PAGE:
Clicked on a link to a story about the jet going down in the Alps. Yahoo news. Well, it's wire story. Below: 100+ comments. (To sum it up: Airbuses are unsafe, Muslims, I played Flight Simulator in 1999 and my experience tells me it was probably a faulty printer driver) There was an interesting comment from someone who claimed the usual 20 years of experience, suggesting the pilot put in the wrong waypoint, and the plane started down ahead of schedule, but you'd think they'd notice. Once again, no communication. Odd.
Anyway, it made me think: comments on Yahoo? There has to be a taxonomy of comments, from the literate ones at the New York Times to the more varied scrum at the WaPo to the dullards mashing the letter-buttons on old 385 Dells to post at local TV websites, to the subhuman mutters on YouTube. Where does Yahoo fit in this? What is it for? Who goes to Yahoo to comment on plane crashes? Is it a Safe Space between the egghead sites and the bottom-feeding comment pits?
Did another video for the paper today. Met the new shooter; he asked what I did for the paper. I'm the funnyman! No. Augh, no. Horrible term.
I always wanted to be a writer. At some point I wanted to be something more specific: a humorist. This is a dangerous description. You can be a bad poet, but you’re still a poet. You can be a lousy novelist, but you’re still writing thick stories that are technically novels. But if you’re a bad humorist, you’re not a humorist. You cannot be an unfunny funny writer. Of course the evaluation is subjective, but there are still limits and standards; there are people who write in a humorous vein who produce no detectable mirth in 99.9% of the population. So describing yourself as a humorist is rather presumptive. It’s almost like saying “I’m good.” People cock an eyebrow and say I’ll be the judge of that.
The reason I wanted to be a humorist had to do with the people I read who’d earned that appellation after History had passed its judgment. (So I thought, anyway. It was usually because they were liked by the right people, the ones who made the judgments. It wasn't as if there were dispassionate gods on high making these verdicts.) The Classic Texts, from Benchley to Perelman to Bombeck to Woody Allen to Leibowitz. I wanted to be on the same shelf. So I wrote a series of humorous columns for the Minnesota Daily in college, at least a hundred, and got an audience. I worked my way into the free weekly, and expanded it. The goal was national exposure with regularly published collections.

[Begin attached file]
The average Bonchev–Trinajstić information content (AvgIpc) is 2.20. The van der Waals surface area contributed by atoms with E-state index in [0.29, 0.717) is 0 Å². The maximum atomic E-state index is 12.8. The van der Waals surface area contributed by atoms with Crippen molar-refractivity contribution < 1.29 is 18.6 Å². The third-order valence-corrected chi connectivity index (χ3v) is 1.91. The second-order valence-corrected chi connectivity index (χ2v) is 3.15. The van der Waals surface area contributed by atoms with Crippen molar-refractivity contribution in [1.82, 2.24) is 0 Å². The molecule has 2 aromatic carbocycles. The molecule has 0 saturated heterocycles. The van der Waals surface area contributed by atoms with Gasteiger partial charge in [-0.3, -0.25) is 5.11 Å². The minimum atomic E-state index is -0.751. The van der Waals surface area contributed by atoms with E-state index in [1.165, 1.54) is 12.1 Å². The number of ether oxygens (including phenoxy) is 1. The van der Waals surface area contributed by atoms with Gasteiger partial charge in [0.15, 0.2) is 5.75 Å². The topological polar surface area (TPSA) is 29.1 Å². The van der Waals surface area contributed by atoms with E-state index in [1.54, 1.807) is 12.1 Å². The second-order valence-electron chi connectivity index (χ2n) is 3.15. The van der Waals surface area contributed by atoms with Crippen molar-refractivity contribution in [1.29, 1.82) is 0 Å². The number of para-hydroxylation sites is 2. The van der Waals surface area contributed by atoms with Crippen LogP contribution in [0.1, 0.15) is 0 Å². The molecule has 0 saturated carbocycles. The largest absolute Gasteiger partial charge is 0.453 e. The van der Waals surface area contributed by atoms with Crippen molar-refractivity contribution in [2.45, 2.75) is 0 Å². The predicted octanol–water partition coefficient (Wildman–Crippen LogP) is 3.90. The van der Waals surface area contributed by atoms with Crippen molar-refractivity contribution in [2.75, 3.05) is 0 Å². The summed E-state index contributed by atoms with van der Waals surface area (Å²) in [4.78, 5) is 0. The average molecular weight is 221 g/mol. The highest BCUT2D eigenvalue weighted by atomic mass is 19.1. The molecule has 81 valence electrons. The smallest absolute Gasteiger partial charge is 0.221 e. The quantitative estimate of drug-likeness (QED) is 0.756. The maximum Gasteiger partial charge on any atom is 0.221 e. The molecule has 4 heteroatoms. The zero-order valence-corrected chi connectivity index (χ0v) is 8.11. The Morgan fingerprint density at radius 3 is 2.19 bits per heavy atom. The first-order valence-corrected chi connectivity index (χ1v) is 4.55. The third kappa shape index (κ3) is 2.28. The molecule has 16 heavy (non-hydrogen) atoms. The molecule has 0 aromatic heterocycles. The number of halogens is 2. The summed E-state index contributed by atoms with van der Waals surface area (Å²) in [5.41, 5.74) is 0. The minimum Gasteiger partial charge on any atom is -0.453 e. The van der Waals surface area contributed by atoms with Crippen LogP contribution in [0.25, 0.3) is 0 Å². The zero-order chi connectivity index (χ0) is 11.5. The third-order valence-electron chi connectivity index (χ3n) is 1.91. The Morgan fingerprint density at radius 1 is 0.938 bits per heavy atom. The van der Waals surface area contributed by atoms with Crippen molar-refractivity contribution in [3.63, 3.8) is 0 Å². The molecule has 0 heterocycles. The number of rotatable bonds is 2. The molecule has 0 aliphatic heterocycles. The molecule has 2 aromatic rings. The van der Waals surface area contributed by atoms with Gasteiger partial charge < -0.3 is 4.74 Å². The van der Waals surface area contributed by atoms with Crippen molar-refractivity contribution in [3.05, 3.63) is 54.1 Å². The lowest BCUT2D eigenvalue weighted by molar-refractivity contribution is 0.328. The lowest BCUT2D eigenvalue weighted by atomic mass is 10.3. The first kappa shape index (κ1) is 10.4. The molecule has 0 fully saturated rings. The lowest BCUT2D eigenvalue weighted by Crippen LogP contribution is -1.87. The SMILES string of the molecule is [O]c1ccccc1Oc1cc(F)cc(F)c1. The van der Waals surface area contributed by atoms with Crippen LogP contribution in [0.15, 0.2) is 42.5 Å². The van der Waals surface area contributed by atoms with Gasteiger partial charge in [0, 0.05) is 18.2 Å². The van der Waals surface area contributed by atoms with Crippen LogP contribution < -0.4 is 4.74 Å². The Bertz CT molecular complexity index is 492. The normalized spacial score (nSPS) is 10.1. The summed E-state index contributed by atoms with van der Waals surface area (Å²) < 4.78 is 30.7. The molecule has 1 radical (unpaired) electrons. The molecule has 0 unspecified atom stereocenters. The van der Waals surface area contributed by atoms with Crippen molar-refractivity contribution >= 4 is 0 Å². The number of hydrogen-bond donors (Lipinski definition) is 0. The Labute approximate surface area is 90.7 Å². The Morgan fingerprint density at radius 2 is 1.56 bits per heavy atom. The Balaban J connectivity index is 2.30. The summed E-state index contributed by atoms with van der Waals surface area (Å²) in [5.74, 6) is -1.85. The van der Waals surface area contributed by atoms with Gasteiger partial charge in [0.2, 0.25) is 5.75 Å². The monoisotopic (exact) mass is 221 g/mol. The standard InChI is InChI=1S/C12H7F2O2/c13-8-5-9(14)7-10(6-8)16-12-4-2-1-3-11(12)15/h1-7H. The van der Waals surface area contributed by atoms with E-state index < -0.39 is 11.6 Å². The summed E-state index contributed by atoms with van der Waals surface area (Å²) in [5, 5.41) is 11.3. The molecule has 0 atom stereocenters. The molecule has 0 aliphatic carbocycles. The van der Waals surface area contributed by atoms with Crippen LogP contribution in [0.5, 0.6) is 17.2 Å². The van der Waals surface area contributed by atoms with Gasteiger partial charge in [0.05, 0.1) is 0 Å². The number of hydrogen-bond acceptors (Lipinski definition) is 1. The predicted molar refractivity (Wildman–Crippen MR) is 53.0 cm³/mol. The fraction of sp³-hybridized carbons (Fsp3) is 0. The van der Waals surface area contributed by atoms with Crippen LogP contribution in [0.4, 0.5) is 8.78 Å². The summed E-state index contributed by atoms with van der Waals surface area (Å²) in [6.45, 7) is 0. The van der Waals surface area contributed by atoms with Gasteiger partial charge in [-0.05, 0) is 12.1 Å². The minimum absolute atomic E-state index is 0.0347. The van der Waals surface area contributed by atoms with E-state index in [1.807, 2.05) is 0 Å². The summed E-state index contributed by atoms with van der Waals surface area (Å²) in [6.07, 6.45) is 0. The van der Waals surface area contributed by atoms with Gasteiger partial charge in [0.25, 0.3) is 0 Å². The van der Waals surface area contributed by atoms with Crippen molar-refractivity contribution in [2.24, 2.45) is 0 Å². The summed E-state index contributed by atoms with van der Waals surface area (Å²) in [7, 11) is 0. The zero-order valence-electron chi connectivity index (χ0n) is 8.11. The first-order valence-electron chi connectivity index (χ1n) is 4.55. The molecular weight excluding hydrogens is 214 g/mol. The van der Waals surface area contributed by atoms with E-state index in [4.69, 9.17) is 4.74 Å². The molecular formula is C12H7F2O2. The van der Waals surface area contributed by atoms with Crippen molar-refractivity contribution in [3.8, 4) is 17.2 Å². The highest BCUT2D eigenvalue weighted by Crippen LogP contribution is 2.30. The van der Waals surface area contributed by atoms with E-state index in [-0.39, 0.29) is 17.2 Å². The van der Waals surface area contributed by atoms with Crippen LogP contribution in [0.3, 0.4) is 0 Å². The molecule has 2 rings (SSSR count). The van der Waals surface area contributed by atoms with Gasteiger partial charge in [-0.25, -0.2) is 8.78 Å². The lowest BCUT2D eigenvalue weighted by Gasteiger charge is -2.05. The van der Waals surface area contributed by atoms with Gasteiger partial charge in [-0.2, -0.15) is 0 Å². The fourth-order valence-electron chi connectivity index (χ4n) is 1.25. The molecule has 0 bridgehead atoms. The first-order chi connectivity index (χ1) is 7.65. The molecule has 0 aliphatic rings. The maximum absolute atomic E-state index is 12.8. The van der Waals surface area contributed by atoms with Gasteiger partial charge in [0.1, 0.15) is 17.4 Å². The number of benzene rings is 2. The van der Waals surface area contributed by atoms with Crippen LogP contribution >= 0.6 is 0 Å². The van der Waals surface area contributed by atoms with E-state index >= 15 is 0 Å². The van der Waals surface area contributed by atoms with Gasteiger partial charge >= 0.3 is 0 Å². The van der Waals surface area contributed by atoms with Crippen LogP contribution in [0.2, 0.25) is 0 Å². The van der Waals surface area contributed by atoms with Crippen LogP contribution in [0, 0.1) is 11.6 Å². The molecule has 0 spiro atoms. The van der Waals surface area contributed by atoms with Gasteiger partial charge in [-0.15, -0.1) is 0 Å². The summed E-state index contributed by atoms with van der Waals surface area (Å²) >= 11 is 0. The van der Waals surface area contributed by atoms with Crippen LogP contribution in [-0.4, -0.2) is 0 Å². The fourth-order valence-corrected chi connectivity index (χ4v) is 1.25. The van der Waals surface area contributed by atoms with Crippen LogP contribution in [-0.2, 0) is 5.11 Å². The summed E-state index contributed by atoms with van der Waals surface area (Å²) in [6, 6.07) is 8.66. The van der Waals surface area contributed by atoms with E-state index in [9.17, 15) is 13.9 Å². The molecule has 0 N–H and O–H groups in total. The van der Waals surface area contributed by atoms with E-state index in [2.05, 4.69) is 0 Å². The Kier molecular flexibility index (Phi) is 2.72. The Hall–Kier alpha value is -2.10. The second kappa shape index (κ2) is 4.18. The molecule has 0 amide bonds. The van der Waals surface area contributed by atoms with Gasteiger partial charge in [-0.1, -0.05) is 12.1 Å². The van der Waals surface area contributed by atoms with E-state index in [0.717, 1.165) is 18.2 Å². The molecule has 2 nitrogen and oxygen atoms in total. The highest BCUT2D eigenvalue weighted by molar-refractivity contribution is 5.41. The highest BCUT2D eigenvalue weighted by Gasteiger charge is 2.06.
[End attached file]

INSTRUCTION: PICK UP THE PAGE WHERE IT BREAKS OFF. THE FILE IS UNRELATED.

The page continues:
Now: if you’d told me in, say, 1985, when I was doing humor in the free weekly and starting to do local TV, that I’d end up as the columnist for the Big Paper in town, doing whatever video I wanted, with books under my belt, a magazine gig, regular radio, and a national audience, I would have swooned with relief. That’s what happened. What I did not expect that the national audience would be this incorporeal thing called the Internet, and that national newspaper syndication was not in the cards.
Why? Two reasons: A) There was Dave Barry. Papers had Dave Barry, and they didn’t need anything else. B) Dave Barry was better than I was. Add those two together, and you see the situation. Dave’s a pal and a capital fellow and it’s not like I think he kept me from anything; remove Dave from the newspaper scene in the 80s and 90s, and I wouldn’t have filled the gap. He created the need for local papers to have a Dave, and that made my career possible. That, and a series of patrons who gave me jobs and let me romp. (Marty Keller, Deborah Howell, Tim McGuire, Rene Sanchez.) I’ve had a good long run in the “humorist” trade. There are a few Non-Daves who have greater national prominence in print, and I most of them read slack. They’re coasting. You sense they think: this is funny, because I wrote it, and I’m a funny guy. There’s one in particular who gives me the occasional gripe, because his best work’s waaay back there, and every column should start with the dial tone as he picks up the receiver to phone in another ah-to-heck-with-these-stupid-things-today column. You can knock the modern world all you like, but do it with some joy and gusto.
I view every column as an audition, not an awards acceptance speech. Whether they succeed is a different matter; I write 100 columns a year for the paper, and 50 a year for National Review. The quality varies. But I never assume the reader is leaning into the piece. I assume I have to convince them, or at least overcome their doubts.
In the end, I think the work will hold up, and I think I will be spared some of the problems that attend to voguish humorists. The more you reflect your times, the less likely you will connect with audiences in the future. You'll be sound like someone speaking a familiar language in a bygone accent laden with dated slang. There’s something instinctive and unforced in Dave’s style that will give it a long life, just as Stephen King’s 70s and 80s books provide an lasting glimpse into the American vernacular.
And that brings us to one of America’s most widely syndicated newspaper humorists. Utterly forgotten today. Let me tempt the gods here and say: perhaps for good reason.